Latin America Studies denotes a multi-methodological and multi-disciplinary study of cultures, regions, and societies. This course focusses on the heterogeneous and varied region that has a rich cultural heritage. In the University, one will be equipped with vital knowledge regarding the literature, history, and Latin American history, while also considering social anthropological factors.
This sets the empirical, theoretical, and linguistic foundation for allowing learners to comprehend the many cultural practices and forms of the European settlers, conquerors, indigenous population, and immigrants that make up the modern multicultural Latin American societies.
It is imperative to understand the fact that Latin America is epitomized by a wide array of cultural and geographic diversity. The world has been influenced in many ways by cultural advances on the continent, in the domains of literature, art, and music. Economic, historical, and political processes are also of critical significance for the comprehending of the global processes. For a long time, the social structure of Latin America has been majorly impacted by the concerns of the European takeover.
The study of Latin America will also enable students to comprehend their backgrounds. With every new Latin America class taken, the student will be able to understand about their own family history as well as understanding the colonial past of every Latin American country. Choosing a path to narrow the research in Latin American Studies would also be easy. It is advisable to study Latin America via a political lens, which will enable the student to gain a comprehensive of the impact of Latin America worldwide and how it was impacted by globalization.
Martha argues in her book that the liberal arts section of the University and college education in the U.S is supporting democratic citizenship effectively as compared to several years ago (Nussbaum 122). In the past, many students did not know a lot about other parts of the world other than North America and Europe. Moreover, they also had inadequate knowledge about the minorities that are part of them.
History was majorly taught with a focus on big political happenings and dominant political actors. The issues of immigrant communities or the minorities were not given the level of attention that it deserves. Also, economic history was also not part of the lessons. Notwithstanding the continued funding from the donor community, many universities have been forced to significantly reduce their budgets for arts and humanities programs (Nussbaum 123). Although the cuts are impacting other departments as well, the humanities department is the most impacted and is majorly considered non-essential.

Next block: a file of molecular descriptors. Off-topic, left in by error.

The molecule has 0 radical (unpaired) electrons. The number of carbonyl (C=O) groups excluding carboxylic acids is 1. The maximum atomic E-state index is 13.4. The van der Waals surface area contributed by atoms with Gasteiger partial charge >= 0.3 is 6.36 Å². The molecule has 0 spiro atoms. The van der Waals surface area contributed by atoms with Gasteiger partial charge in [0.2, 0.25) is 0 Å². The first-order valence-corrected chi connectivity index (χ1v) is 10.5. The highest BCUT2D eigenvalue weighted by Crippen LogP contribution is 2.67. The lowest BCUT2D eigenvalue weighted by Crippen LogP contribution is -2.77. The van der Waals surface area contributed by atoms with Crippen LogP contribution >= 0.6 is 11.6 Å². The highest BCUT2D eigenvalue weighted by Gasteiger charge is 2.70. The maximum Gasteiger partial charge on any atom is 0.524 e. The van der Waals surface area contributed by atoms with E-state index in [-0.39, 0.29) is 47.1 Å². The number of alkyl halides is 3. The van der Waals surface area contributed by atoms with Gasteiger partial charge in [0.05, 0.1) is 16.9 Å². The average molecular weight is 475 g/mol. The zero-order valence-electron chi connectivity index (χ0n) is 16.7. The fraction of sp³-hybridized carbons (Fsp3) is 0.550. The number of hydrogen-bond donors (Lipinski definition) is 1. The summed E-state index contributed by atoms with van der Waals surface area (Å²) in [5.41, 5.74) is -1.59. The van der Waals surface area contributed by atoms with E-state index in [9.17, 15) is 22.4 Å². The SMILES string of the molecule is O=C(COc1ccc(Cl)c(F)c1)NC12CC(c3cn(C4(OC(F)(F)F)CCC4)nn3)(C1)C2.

The humanities help us understand the world around us. Despite that importance of this discipline in our curriculum, it has been significantly undervalued in the past. One of the reasons why it is important to study the humanities is that it enables us to think creatively. This way, we would be able to effectively reason about how to be human and ask vital questions about the world around us. Secondly, humanities also help us understand the people w interact with through their histories, cultures, and languages. Understanding the cultural diversities of other people is critical for creating harmony between them. Lastly, the humanities disclose how individuals have attempted to comprehend to make spiritual, moral, and intellectual sense of the work. Considering the importance of humanities in society, it is important for the universities to ensure that it is integrated into the curriculum and promoted,
In conclusion, Latin American Studies involves the study of the multi-disciplinary study of cultures, languages, and societies. Although the course currently not being taken seriously by some universities, it is still vital in the career progression of students and should be accorded the same level of importance as other courses.
Nussbaum, Martha Craven. Not for profit: Why democracy needs the humanities. Vol. 2. Princeton, NJ: Princeton University Press, 2010.